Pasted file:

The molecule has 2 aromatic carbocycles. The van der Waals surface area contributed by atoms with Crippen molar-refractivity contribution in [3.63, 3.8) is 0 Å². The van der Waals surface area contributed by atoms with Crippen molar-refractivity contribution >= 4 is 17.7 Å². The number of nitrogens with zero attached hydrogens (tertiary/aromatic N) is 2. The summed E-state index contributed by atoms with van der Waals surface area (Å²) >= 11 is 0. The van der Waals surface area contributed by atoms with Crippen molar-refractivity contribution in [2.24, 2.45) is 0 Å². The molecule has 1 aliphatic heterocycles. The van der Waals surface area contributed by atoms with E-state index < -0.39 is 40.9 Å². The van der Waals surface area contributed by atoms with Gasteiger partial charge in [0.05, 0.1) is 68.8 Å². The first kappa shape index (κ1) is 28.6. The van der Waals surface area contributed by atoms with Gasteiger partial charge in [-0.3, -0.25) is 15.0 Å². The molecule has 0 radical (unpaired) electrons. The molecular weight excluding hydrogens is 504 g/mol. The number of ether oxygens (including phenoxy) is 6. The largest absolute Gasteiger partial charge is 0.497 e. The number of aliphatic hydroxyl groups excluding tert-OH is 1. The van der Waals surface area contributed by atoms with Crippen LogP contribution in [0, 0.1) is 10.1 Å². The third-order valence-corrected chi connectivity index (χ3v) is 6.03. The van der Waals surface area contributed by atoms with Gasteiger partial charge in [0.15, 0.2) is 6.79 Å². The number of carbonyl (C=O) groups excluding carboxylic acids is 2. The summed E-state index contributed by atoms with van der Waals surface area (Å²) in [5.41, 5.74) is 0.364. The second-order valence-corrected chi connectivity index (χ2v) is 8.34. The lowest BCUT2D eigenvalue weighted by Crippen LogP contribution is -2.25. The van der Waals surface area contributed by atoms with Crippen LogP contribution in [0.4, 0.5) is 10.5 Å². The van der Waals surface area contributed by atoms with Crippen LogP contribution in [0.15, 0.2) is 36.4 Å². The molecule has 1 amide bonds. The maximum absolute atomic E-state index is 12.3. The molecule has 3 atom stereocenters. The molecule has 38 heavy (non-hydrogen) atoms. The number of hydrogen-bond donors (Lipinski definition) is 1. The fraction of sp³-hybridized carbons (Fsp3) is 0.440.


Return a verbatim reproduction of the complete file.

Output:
The molecule has 2 aromatic carbocycles. The van der Waals surface area contributed by atoms with Crippen molar-refractivity contribution in [3.63, 3.8) is 0 Å². The van der Waals surface area contributed by atoms with Crippen molar-refractivity contribution >= 4 is 17.7 Å². The number of nitrogens with zero attached hydrogens (tertiary/aromatic N) is 2. The summed E-state index contributed by atoms with van der Waals surface area (Å²) >= 11 is 0. The van der Waals surface area contributed by atoms with Crippen molar-refractivity contribution in [2.24, 2.45) is 0 Å². The molecule has 1 aliphatic heterocycles. The van der Waals surface area contributed by atoms with E-state index < -0.39 is 40.9 Å². The van der Waals surface area contributed by atoms with Gasteiger partial charge in [0.05, 0.1) is 68.8 Å². The first kappa shape index (κ1) is 28.6. The van der Waals surface area contributed by atoms with Gasteiger partial charge in [-0.3, -0.25) is 15.0 Å². The molecule has 0 radical (unpaired) electrons. The molecular weight excluding hydrogens is 504 g/mol. The number of ether oxygens (including phenoxy) is 6. The largest absolute Gasteiger partial charge is 0.497 e. The number of aliphatic hydroxyl groups excluding tert-OH is 1. The van der Waals surface area contributed by atoms with Crippen LogP contribution in [0, 0.1) is 10.1 Å². The third-order valence-corrected chi connectivity index (χ3v) is 6.03. The van der Waals surface area contributed by atoms with Gasteiger partial charge in [0.15, 0.2) is 6.79 Å². The number of carbonyl (C=O) groups excluding carboxylic acids is 2. The summed E-state index contributed by atoms with van der Waals surface area (Å²) in [5.41, 5.74) is 0.364. The second-order valence-corrected chi connectivity index (χ2v) is 8.34. The lowest BCUT2D eigenvalue weighted by Crippen LogP contribution is -2.25. The van der Waals surface area contributed by atoms with Crippen LogP contribution in [0.4, 0.5) is 10.5 Å². The van der Waals surface area contributed by atoms with Crippen LogP contribution in [0.15, 0.2) is 36.4 Å². The molecule has 1 amide bonds. The maximum absolute atomic E-state index is 12.3. The molecule has 3 atom stereocenters. The molecule has 38 heavy (non-hydrogen) atoms. The number of hydrogen-bond donors (Lipinski definition) is 1. The fraction of sp³-hybridized carbons (Fsp3) is 0.440.